The typical dress of a Kashmiris man both Hindu and Muslim is Pheran, a long loose gown hanging down below the knees. The men wear a skullcap, a close-fitting shalwar (Muslims), or churidar pyjama (Pandits).
Cuisines in Jammu Kashmir
Kashmiri food is a blend of Kashmiri Pandits, Muslims, and Mughals styles. The Dogras are Hindu, so they are mainly vegetarian, eating a staple of rice, wheat, and beans. They take plenty of vegetables but the favorite dish is the hak or karam sag. In the cities, mutton is consumed in large quantities but in the villages, it is still a luxury reserved only for festive occasions. Beef is forbidden to Hindus.
Kashmiri food is meat-based, slowly cooked for a long time with many exotic spices. Although they are the inhabitants of a cold country, Kashmiris abhor the use of intoxicating drinks. The traditional green tea with spices and almond known as Kahva is consumed during the winters of Kashmir. A Kashmiri meal ends with a cup of ‘kahva’.
Kashmiri Pulao is a common dish for Kashmiri vegetarians other dishes are Dum Olav/Dun Aloo, Karam sag, and Nadier Palak. Also, spices, curd, and condiments are common ingredients of Kashmiri cuisine. Phirni is a sweet delicacy of Jammu and Kashmir.
Music and Dances of Jammu Kashmir
Due to Kashmir’s close proximity to Central Asia, Eastern Asia, and Southern Asia, a unique blend of music has evolved encompassing the music of the three regions.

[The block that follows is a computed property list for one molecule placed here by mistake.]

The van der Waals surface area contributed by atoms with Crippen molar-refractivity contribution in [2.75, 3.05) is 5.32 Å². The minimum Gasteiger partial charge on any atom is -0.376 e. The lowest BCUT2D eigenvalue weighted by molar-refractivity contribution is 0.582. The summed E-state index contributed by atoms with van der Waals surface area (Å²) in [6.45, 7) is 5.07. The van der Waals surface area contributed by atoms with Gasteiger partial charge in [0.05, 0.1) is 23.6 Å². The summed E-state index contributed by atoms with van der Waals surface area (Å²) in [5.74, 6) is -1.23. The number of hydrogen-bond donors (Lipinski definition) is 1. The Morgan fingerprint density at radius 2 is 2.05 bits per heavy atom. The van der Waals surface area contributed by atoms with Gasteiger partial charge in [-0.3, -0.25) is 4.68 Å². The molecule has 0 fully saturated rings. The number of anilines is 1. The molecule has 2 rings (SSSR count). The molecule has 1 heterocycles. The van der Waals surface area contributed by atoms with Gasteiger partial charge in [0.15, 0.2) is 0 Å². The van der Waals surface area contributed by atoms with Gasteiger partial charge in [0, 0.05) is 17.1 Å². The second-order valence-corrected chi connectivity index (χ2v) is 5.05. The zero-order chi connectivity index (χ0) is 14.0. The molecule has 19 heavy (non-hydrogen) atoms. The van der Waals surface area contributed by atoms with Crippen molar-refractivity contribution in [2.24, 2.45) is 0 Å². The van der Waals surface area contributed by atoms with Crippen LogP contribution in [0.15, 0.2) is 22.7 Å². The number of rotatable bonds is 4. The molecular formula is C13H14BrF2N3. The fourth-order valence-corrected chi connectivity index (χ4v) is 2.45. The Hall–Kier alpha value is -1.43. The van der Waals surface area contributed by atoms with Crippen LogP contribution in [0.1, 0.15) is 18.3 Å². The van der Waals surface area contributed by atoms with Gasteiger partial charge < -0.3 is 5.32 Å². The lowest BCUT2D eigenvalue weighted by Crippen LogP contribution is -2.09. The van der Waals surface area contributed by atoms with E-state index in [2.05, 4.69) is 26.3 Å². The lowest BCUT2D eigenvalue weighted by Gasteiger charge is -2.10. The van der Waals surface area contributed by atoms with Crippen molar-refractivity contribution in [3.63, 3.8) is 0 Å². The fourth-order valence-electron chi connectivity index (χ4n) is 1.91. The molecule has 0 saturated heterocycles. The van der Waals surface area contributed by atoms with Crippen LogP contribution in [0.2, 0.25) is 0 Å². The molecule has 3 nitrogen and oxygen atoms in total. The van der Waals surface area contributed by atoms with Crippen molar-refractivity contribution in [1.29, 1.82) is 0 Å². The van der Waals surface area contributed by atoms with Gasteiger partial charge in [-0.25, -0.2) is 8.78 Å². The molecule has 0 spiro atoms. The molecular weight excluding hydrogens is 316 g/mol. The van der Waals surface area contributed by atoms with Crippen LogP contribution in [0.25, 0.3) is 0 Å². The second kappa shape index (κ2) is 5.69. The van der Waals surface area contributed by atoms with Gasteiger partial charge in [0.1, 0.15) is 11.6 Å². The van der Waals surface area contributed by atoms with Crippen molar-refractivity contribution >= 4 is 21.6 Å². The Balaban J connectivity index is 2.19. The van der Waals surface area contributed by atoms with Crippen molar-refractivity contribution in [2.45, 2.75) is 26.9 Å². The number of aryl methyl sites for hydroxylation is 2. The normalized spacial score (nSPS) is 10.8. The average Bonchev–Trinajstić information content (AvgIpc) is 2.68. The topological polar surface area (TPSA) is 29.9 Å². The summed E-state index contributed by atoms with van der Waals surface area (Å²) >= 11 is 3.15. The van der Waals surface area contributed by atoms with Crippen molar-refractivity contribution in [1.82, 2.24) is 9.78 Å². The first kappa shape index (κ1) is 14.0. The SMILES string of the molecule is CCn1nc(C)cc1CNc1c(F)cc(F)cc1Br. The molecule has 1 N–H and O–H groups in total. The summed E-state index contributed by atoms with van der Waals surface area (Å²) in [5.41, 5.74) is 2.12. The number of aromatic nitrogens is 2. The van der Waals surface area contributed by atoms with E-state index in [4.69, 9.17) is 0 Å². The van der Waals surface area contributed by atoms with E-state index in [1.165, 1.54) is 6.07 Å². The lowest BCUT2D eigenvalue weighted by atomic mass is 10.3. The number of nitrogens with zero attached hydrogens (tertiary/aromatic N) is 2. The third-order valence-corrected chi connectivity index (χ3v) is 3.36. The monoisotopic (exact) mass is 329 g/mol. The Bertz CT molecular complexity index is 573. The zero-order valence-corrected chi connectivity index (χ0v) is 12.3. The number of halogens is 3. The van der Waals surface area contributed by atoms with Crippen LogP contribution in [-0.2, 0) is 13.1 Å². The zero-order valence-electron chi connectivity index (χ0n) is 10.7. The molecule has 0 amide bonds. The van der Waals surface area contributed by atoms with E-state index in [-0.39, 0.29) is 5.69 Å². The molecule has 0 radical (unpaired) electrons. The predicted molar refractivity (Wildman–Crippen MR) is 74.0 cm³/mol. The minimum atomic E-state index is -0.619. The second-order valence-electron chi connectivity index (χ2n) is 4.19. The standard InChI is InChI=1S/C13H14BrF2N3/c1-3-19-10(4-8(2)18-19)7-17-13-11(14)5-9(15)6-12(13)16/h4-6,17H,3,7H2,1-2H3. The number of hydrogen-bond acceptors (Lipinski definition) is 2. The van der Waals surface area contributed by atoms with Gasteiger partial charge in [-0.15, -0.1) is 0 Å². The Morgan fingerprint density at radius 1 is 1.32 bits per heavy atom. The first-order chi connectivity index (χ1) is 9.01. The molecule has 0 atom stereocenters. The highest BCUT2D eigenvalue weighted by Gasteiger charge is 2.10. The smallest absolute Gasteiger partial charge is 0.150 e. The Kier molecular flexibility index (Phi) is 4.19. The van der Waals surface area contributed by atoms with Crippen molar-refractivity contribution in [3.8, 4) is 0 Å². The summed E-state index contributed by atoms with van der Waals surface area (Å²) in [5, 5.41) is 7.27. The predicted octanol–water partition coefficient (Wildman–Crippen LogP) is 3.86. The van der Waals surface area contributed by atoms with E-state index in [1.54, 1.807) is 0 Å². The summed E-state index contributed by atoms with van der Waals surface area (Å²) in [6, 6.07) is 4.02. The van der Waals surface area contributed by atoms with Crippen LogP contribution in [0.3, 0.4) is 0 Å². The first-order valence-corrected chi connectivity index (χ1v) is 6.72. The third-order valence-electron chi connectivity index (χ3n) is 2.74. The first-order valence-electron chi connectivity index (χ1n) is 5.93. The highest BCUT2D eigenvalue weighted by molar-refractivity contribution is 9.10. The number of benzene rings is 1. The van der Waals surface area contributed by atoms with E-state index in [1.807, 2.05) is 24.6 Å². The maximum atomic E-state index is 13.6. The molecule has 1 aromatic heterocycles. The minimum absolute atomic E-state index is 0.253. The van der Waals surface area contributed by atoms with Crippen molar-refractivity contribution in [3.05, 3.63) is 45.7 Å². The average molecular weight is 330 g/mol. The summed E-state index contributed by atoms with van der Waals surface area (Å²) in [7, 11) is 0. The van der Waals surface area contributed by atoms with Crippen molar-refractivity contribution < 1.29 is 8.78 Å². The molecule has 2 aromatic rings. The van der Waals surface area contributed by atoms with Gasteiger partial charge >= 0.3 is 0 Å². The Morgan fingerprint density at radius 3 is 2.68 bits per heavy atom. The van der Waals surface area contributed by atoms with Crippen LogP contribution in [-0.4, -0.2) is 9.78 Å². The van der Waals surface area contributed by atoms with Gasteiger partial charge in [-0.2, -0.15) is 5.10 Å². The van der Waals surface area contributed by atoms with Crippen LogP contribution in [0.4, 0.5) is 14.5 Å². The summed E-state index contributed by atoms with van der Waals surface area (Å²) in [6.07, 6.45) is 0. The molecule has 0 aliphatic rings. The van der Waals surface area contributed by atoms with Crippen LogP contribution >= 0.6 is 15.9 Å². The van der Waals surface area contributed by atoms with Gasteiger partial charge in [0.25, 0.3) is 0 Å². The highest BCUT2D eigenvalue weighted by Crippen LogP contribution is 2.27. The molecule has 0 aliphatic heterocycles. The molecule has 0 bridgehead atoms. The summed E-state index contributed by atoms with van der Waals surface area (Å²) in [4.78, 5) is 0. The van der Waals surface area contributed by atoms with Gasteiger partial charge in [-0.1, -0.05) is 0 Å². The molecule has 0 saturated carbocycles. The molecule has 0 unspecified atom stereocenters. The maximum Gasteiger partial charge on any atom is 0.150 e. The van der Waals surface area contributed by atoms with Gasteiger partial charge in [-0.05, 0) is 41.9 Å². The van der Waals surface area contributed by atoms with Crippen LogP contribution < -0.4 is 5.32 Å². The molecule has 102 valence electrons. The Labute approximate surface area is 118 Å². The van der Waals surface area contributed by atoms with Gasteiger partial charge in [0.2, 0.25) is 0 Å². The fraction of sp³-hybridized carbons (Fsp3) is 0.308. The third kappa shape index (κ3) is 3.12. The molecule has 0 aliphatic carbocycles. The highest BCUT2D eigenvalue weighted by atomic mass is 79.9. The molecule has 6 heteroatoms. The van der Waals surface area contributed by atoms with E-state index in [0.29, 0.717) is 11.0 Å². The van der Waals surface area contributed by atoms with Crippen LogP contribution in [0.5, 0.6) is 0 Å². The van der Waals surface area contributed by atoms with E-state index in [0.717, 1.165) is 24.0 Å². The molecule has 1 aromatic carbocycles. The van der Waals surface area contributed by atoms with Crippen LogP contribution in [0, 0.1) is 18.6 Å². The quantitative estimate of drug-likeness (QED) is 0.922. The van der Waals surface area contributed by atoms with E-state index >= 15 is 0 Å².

But, overall, Kashmiri Valley music is closer to Central Asian music, using traditional Central Asian instruments and musical scales, while music from Jammu is similar to that of North India and Ladakhi music is similar to the music of Tibet.
The Dumhal is a famous dance in the Kashmir valley, performed by men of the Wattal region. The women perform the Rouff, another traditional folk dance.
Famous tourist attraction
In Jammu and Kashmir, the most important tourist places are the Kashmir Valley, Srinagar, the Mughal Gardens, Gulmarg, Pahalgam, Jammu, and Ladakh. Some areas require a special permit for non-Indians to visit.
The tourism economy in the Kashmir valley was the worst hit due to militancy in the state. However, the holy shrines of Jammu and the Buddhist monasteries of Ladakh continue to remain popular pilgrimage and tourism destinations.
Every year, thousands of Hindu pilgrims visit holy shrines of Vaishno Devi and Amarnath which has had a significant impact on the state’s economy